CBA Book Wins Top Prize!
The CBA book Europe’s Lost World: The Rediscovery of Doggerland by Vince Gaffney, Simon Fitch and David Smith yesterday won the Best Archaeological Book prize at the prestigious British Archaeological Awards.
The book presents the results of the work carried out by a team from VISTA at the University of Birmingham to explore the land underneath the North Sea that was inundated at the end of the last Ice Age approximately 10,000 years ago. Using data collected for petroleum exploration, the project has been able to map the rivers, lakes and hill of this so-called ‘Doggerland’, an area the size of a small European country, that once linked us to the continent.
Speaking after the ceremony, Catrina Appleby said:
We are delighted to have won this award. It has been a privilege to work with the team from Birmingham University on such an important, ground-breaking project. This book is part of a new series by the CBA aimed at presenting cutting-edge research in an attractive and accessible form.
Co-author Professor Vince Gaffney, Head of Research and Knowledge Transfer at Birmingham Univeristy said:
We are delighted to have been given such a prestigious award and thank the Council for British Archaeology (CBA) and English Heritage for their support in publishing Europe’s Lost World. Future academic publications cannot simply be erudite or learned. In a period when higher education and research funding is under scrutiny we have an obligation to produce publications that are accessible, relevant to society and substantial in research terms.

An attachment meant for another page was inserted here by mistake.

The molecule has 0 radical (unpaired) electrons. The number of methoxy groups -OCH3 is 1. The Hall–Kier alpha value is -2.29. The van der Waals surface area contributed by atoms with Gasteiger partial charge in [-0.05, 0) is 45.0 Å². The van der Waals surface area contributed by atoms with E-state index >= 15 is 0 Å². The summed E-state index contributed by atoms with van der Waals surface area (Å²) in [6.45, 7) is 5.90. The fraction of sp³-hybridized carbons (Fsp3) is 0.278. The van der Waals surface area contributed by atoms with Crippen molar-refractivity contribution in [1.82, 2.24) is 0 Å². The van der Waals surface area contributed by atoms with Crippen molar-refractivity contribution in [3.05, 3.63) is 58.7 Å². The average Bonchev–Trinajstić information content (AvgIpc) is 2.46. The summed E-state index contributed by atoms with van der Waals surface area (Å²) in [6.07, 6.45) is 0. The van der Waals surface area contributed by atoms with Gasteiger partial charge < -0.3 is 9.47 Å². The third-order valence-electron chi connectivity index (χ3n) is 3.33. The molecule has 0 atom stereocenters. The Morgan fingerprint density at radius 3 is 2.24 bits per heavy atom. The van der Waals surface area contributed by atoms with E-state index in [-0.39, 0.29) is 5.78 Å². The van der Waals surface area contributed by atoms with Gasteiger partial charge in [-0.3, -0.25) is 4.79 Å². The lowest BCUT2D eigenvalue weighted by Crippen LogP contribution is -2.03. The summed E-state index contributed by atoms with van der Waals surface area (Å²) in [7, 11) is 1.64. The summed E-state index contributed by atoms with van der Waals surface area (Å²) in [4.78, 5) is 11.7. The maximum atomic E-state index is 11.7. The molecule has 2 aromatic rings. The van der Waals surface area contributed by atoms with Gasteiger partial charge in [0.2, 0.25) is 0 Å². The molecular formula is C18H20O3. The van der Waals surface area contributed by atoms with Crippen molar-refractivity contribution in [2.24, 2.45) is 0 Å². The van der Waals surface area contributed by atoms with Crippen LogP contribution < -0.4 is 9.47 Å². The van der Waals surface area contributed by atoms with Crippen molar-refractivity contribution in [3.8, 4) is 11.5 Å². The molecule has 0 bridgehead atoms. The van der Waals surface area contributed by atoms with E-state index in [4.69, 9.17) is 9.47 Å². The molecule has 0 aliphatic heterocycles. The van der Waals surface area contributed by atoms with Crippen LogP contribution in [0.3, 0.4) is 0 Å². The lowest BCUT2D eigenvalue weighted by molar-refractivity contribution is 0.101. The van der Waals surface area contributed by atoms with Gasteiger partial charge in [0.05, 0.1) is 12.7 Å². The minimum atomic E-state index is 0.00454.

Archaeology is well placed to do this. There is a profound interest in archaeology amongst the wider public and a desire to be well informed. We hope that Europe’s Lost World breaks new ground. The quality of the CBA’s publication is excellent, the research, funded by English Heritage, is, we believe, of the highest order, and the message of the book in respect of how humanity has reacted to massive climate change demonstrates that archaeology is not only relevant to contemporary society but essential if we are to understand future change.
The publication was supported by English Heritage and was designed by Carnegie Publishing.
Other award winners included Fin Cop – Solving a Derbyshire Mystery (Best Community Archaeology Project) and the Staffordshire Hoard (Best Archaeological Discovery). Visit the BAA website for full details.
The 2010 British Archaeological Awards ceremony was held as a major event as part of the Festival of British Archaeology 2010 which taking place until Sunday 1 August, and has over 750 events being held UK-wide. Find out what is happening near you!.
cite>Europe’s Lost World: The Rediscovery of Doggerland is published as part of the CBA’s Research Report series and can be purchased online.
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